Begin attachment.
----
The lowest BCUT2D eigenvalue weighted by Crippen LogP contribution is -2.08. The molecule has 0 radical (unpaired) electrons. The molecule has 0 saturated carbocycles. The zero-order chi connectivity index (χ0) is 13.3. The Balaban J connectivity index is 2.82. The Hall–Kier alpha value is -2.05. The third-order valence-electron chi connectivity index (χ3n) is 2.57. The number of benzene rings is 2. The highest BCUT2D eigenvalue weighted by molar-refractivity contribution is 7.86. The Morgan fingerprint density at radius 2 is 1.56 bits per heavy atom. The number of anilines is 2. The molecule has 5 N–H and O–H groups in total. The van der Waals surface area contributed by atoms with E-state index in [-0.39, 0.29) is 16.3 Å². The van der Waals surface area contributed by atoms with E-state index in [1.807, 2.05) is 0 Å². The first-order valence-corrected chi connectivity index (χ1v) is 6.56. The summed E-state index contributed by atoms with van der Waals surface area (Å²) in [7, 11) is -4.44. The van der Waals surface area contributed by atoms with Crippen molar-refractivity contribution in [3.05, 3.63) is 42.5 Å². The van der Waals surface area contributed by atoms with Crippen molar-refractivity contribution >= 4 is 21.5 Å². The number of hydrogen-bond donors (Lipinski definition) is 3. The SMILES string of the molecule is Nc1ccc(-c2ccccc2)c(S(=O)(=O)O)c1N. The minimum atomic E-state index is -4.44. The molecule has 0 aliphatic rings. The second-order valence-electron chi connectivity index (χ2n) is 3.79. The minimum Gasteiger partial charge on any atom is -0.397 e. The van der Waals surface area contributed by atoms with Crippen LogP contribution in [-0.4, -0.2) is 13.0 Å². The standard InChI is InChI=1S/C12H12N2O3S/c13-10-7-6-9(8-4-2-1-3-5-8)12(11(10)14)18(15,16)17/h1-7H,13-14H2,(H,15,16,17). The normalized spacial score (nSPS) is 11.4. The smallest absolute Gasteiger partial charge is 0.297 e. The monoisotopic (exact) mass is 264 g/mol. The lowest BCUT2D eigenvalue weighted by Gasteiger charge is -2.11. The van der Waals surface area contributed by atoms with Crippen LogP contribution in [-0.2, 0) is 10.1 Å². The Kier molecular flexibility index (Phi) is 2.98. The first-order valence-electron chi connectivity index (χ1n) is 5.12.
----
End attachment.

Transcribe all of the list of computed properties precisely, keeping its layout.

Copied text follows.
The lowest BCUT2D eigenvalue weighted by Crippen LogP contribution is -2.08. The molecule has 0 radical (unpaired) electrons. The molecule has 0 saturated carbocycles. The zero-order chi connectivity index (χ0) is 13.3. The Balaban J connectivity index is 2.82. The Hall–Kier alpha value is -2.05. The third-order valence-electron chi connectivity index (χ3n) is 2.57. The number of benzene rings is 2. The highest BCUT2D eigenvalue weighted by molar-refractivity contribution is 7.86. The Morgan fingerprint density at radius 2 is 1.56 bits per heavy atom. The number of anilines is 2. The molecule has 5 N–H and O–H groups in total. The van der Waals surface area contributed by atoms with E-state index in [-0.39, 0.29) is 16.3 Å². The van der Waals surface area contributed by atoms with E-state index in [1.807, 2.05) is 0 Å². The first-order valence-corrected chi connectivity index (χ1v) is 6.56. The summed E-state index contributed by atoms with van der Waals surface area (Å²) in [7, 11) is -4.44. The van der Waals surface area contributed by atoms with Crippen molar-refractivity contribution in [3.05, 3.63) is 42.5 Å². The van der Waals surface area contributed by atoms with Crippen molar-refractivity contribution >= 4 is 21.5 Å². The number of hydrogen-bond donors (Lipinski definition) is 3. The SMILES string of the molecule is Nc1ccc(-c2ccccc2)c(S(=O)(=O)O)c1N. The minimum atomic E-state index is -4.44. The molecule has 0 aliphatic rings. The second-order valence-electron chi connectivity index (χ2n) is 3.79. The minimum Gasteiger partial charge on any atom is -0.397 e. The van der Waals surface area contributed by atoms with Crippen LogP contribution in [-0.4, -0.2) is 13.0 Å². The standard InChI is InChI=1S/C12H12N2O3S/c13-10-7-6-9(8-4-2-1-3-5-8)12(11(10)14)18(15,16)17/h1-7H,13-14H2,(H,15,16,17). The normalized spacial score (nSPS) is 11.4. The smallest absolute Gasteiger partial charge is 0.297 e. The monoisotopic (exact) mass is 264 g/mol. The lowest BCUT2D eigenvalue weighted by Gasteiger charge is -2.11. The van der Waals surface area contributed by atoms with Crippen LogP contribution in [-0.2, 0) is 10.1 Å². The Kier molecular flexibility index (Phi) is 2.98. The first-order valence-electron chi connectivity index (χ1n) is 5.12.